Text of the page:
Figure 9. Experimental waveforms with Uin in = 100 Vrms, f
current ia; (b) output line‐to‐line voltage u = 100 Vrms, out = 100 Hz, and q = 0.6: (a) input voltage u
AB  and 
f outzoom 
= 100of 
Hz,uABand
; (c) the FFT analysis of the  a 
q = 0.6: (a) input voltage
ua uand input 
and current ai; (b) output line‐to‐line voltage u
inputcurrent i
AB; (d) output currents i
a ; (b) A, i B, iC, iDline-to-line
output AB  and  zoom  of 
; (e) output  line‐to‐line voltage u
voltage uAB and zoom AB, uoutput 
AB; (c) the FFT analysis of the 
of uAB ;phase voltage u A,  and of
(c) the FFT analysis
uAB; (d) output currents i
output phase current i .  A, iB, iC, iD; (e) output  line‐to‐line voltage uAB,  output  phase voltage uA,  and 
the uAB ; (d) output currents iA , iB , iC , iD ; (e) output line-to-line voltage uAB , output phase voltage uA ,
A
output phase current iA. 
and output phase current iA .
7. Conclusions 
7. Conclusions 
7. Conclusions
In  this  paper,  a  novel  method  for  the  three‐to‐five  phase  direct  matrix  converter,  named  the 
In  this  paper,  a  novel  method  for  the  three‐to‐five  phase  direct  matrix  converter,  named  the 
DCSV strategy, was proposed. For this method, the general expression of the turn‐on time of each 
In this paper, a novel method for the three-to-five phase direct matrix converter, named the
DCSV strategy, was proposed. For this method, the general expression of the turn‐on time of each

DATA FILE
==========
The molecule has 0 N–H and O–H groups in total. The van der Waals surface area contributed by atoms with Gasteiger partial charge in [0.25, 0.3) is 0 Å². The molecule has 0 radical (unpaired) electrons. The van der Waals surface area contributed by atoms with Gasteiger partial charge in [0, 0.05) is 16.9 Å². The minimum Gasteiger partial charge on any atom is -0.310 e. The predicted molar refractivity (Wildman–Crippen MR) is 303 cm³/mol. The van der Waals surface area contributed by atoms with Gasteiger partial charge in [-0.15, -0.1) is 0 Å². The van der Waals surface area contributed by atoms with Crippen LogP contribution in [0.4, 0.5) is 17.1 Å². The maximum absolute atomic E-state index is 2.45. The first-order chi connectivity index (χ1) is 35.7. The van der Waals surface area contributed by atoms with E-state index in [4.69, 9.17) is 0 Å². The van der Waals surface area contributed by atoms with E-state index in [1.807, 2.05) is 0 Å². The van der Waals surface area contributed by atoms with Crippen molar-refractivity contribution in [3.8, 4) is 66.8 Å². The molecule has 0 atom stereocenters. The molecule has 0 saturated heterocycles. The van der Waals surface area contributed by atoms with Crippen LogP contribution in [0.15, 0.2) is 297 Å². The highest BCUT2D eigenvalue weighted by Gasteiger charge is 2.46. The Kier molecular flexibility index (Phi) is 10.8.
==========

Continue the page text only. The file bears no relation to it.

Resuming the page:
switch was obtained. This method is of universal significance as it can realize different modulation 
DCSV strategy, was proposed. For this method, the general expression of the turn-on time of each
switch was obtained. This method is of universal significance as it can realize different modulation 
strategies through suitable use of the zero configurations. In addition, an original SVPWM strategy 
switch was obtained. This method is of universal significance as it can realize different modulation
strategies through suitable use of the zero configurations. In addition, an original SVPWM strategy 
based on the proposed DCSV was derived. The DCSV also has the ability to realize a reference load 
strategies through
of  up  to suitable use the 
0.7886  for  of the zerovoltage 
input  configurations. In addition,
in  the  linear  an original
modulation  region.  SVPWM
based on the proposed DCSV was derived. The DCSV also has the ability to realize a reference load 
voltage  strategy
A  symmetrical 
based on
voltage  the
of  proposed
up  to  DCSV
0.7886  was
for  the derived.
input  The
voltage DCSV
in  also
the  has
linear  the ability
modulation  to realize
region. 
switching  sequence  was  obtained  by  using  zero  vectors  and  active  vectors,  and  the  fewest  A a reference
symmetrical load
voltage of up sequence 
switching 
commutations  to 0.7886 for theobtained 
was 
were  realized  input voltage
in  one  in theperiod. 
by  using 
switching  linear
zero  modulation
vectors  and 
Finally,  region.vectors, 
the active  A of 
feasibility  symmetrical
and 
this  switching
the method 
novel  fewest 
commutations 
sequence was were 
obtained realized 
by using in  one 
zero
was validated through experimental results.  switching 
vectors and period. 
active Finally, 
vectors, the 
andfeasibility 
the fewestof  this  novel 
commutations method 
were
was validated through experimental results. 
realized in one switching period. Finally, the feasibility of this novel method was validated through
experimental results.
Energies 2018, 11, 370 12 of 13

Acknowledgments: This research is funded by National Key R&D Program of China under grant
number 2017YFB0903300.
Author Contributions: Rutian Wang and Xue Wang conceived the theory; Chuang Liu performed the experiments
and analyzed the data; Xiwen Gao contributed materials and analysis tools; Rutian Wang and Xue Wang wrote
the paper.
Conflicts of Interest: The authors declare no conflict of interest.